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In re Walker

Supreme Court of New York, Second Department

December 20, 2017

In the Matter of Bernadette Agnes Walker, also known as Bernadette A. Walker, deceased. Dennis Phillip Walker III, appellant; Long Island University, respondent. File No. 823/09

          Argued - October 17, 2017

         D54146 O/hu

          Charles E. von Schmidt, Dix Hills, NY (Nicholas E. Tishler of counsel), for appellant.

          Nixon Peabody LLP, Jericho, NY (Michelle Yuen and Michal Ovadia of counsel), for respondent.

          JOHN M. LEVENTHAL, J.P. CHERYL E. CHAMBERS JOSEPH J. MALTESE COLLEEN D. DUFFY, JJ.

          DECISION & ORDER

         Appeal from an order of the Surrogate's Court, Suffolk County (John M. Czygier, Jr., S.), dated March 24, 2015. The order denied the petitioner's motion for summary judgment on the petition and granted the respondent's cross motion for summary judgment dismissing the petition.

         ORDERED that the order is affirmed, with costs.

         The decedent, Bernadette Agnes Walker, was employed by the respondent, Long Island University (hereinafter LIU), from 1977 until her death in 2009. At the time of her death, she was the Dean of Students at LIU's Brooklyn campus. Since 1946, LIU has offered a death benefit to be paid when an LIU administrator dies while actively employed by LIU. The death benefit, which was initiated by LIU as a showing of "goodwill, '' was funded solely by LIU. LIU employees were not required to enroll in the death benefit in order to receive it. LIU's policy was to pay the death benefit to a surviving spouse or, in the absence thereof, to the individual designated as the beneficiary of the group term life insurance policy. It is undisputed that the decedent executed a beneficiary designation form in 1977 naming her sister as the beneficiary of the life insurance policy, that the decedent had no surviving spouse, and that there was no separate beneficiary designation form for the decedent's death benefit. Upon the decedent's death, LIU paid the death benefit to the decedent's sister.

         In February 2012, the administrator of the decedent's estate petitioned for the turnover of the death benefit to the estate. The petitioner alleged that pursuant to EPTL 13-3.2, in the absence of a separate beneficiary designation for the death benefit, the death benefit should have been paid to the estate, to be distributed pursuant to the rules of intestacy. LIU moved pursuant to CPLR 3211(a) to dismiss the petition, which was granted by order dated July 19, 2012. The petitioner appealed and this Court reversed that order (see Matter of Walker, 117 A.D.3d 838). The petitioner subsequently moved for summary judgment on the petition and LIU cross-moved for summary judgment dismissing the petition. By order dated March 24, 2015, the Surrogate's Court denied the petitioner's motion and granted LIU's cross motion. The petitioner appeals.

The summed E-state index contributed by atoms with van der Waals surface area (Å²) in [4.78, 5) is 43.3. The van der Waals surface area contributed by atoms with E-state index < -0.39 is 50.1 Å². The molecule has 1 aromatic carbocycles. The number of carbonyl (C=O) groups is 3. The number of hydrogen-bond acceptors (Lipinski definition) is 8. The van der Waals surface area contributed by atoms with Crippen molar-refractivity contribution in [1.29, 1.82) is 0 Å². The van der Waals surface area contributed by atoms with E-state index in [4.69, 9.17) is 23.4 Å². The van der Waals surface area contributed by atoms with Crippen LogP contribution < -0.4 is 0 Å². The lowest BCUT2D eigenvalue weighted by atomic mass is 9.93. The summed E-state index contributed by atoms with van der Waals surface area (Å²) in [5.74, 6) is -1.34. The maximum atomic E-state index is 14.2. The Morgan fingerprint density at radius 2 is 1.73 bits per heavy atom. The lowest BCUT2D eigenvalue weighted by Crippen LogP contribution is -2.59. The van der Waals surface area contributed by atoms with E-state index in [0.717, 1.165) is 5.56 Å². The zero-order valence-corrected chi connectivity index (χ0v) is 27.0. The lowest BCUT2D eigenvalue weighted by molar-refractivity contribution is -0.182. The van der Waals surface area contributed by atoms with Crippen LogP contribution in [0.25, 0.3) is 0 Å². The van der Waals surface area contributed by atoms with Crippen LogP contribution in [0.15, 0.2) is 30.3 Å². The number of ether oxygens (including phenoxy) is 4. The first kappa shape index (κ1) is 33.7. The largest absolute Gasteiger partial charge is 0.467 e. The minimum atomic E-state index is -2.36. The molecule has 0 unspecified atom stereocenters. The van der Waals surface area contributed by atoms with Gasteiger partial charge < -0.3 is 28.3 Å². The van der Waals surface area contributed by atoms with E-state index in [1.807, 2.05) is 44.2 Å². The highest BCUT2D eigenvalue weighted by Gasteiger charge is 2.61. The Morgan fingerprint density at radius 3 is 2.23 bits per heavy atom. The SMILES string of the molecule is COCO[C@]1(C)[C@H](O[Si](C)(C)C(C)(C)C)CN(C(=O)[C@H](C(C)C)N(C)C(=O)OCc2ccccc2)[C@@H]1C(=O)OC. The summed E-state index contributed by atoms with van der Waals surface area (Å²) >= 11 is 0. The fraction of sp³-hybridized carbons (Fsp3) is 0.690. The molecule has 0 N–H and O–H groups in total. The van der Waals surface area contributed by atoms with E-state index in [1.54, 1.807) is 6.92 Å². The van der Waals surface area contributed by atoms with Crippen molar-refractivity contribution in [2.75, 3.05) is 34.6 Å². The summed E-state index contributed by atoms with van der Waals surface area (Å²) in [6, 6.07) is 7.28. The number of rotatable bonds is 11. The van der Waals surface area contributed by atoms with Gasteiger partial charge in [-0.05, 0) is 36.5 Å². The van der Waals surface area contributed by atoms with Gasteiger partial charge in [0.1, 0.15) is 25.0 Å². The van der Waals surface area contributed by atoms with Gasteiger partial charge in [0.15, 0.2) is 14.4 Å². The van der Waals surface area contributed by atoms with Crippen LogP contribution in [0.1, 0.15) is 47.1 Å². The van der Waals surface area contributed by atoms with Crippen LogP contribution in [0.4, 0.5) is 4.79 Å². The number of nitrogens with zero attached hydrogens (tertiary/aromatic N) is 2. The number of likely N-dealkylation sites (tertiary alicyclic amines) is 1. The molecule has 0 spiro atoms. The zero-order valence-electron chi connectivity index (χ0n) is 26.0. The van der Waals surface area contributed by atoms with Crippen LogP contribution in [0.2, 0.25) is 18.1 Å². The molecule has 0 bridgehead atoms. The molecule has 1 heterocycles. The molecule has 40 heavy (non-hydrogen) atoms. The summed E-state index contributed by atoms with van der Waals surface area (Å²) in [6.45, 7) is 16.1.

LIU satisfied its prima facie burden of establishing its entitlement to judgment as a matter of law by demonstrating, through the testimony of John Doran, LIU's Director of Employee Benefits, and the affidavit of Mary M. Lai, LIU's Treasurer, that the death benefit was ancillary to the group term life insurance policy, that the decedent designated her sister as the beneficiary of the life insurance policy in 1977, and that LIU paid the death benefit to the decedent's sister in accordance with its policy of paying the death benefit to the individual designated as the beneficiary of the life insurance policy in the absence of a surviving spouse (see Alvarez v Prospect Hosp., 68 N.Y.2d 320, 324; Zuckerman v City of New York, 49 N.Y.2d 557, 562). LIU also submitted a brochure entitled ''Benefits at a Glance, '' which contained a description of the death benefit under the heading "Group Term Life Insurance, " as evidence that the death benefit was ancillary to the group term life insurance policy. In opposition, the petitioner failed to raise a triable issue of fact as to whether, pursuant to EPTL 13-3.2, LIU was required to pay the death benefit to the estate. The cases relied upon by the petitioner are inapposite because they all arise out of an ineffectual attempt by a decedent to change a beneficiary designation (see McCarthy v Aetna Life Ins. Co., 92 N.Y.2d 436; Androvette v Treadwell, 73 N.Y.2d 746; Mohawk Airlines v Peach, 61 A.D.2d 346), whereas here, no separate beneficiary designation existed for the death benefit, since that benefit was ancillary to the group term life insurance policy. For the same reasons, the petitioner failed to meet his prima facie burden on his motion for summary judgment on the petition.

         Accordingly, the Surrogate's Court properly denied the petitioner's motion for summary judgment on the petition and properly granted LIU's cross ...


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